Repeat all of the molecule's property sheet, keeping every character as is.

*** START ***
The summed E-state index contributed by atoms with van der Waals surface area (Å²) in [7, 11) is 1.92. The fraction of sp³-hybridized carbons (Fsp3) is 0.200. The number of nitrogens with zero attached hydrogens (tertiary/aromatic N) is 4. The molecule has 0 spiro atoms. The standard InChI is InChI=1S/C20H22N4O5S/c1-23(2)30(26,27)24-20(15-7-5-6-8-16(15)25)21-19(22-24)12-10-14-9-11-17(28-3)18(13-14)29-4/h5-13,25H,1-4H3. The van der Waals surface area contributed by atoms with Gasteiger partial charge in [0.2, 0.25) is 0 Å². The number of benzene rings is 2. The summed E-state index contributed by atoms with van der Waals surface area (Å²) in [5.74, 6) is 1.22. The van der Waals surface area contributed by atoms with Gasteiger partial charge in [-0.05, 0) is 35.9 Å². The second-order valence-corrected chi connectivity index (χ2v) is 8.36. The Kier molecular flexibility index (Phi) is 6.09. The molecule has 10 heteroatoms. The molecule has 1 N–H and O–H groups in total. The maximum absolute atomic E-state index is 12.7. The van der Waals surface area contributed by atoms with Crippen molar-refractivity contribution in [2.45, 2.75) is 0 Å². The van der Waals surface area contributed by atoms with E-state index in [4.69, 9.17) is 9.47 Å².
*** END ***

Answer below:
The summed E-state index contributed by atoms with van der Waals surface area (Å²) in [7, 11) is 1.92. The fraction of sp³-hybridized carbons (Fsp3) is 0.200. The number of nitrogens with zero attached hydrogens (tertiary/aromatic N) is 4. The molecule has 0 spiro atoms. The standard InChI is InChI=1S/C20H22N4O5S/c1-23(2)30(26,27)24-20(15-7-5-6-8-16(15)25)21-19(22-24)12-10-14-9-11-17(28-3)18(13-14)29-4/h5-13,25H,1-4H3. The van der Waals surface area contributed by atoms with Gasteiger partial charge in [0.2, 0.25) is 0 Å². The number of benzene rings is 2. The summed E-state index contributed by atoms with van der Waals surface area (Å²) in [5.74, 6) is 1.22. The van der Waals surface area contributed by atoms with Gasteiger partial charge in [-0.05, 0) is 35.9 Å². The second-order valence-corrected chi connectivity index (χ2v) is 8.36. The Kier molecular flexibility index (Phi) is 6.09. The molecule has 10 heteroatoms. The molecule has 1 N–H and O–H groups in total. The maximum absolute atomic E-state index is 12.7. The van der Waals surface area contributed by atoms with Crippen molar-refractivity contribution in [2.45, 2.75) is 0 Å². The van der Waals surface area contributed by atoms with E-state index in [4.69, 9.17) is 9.47 Å².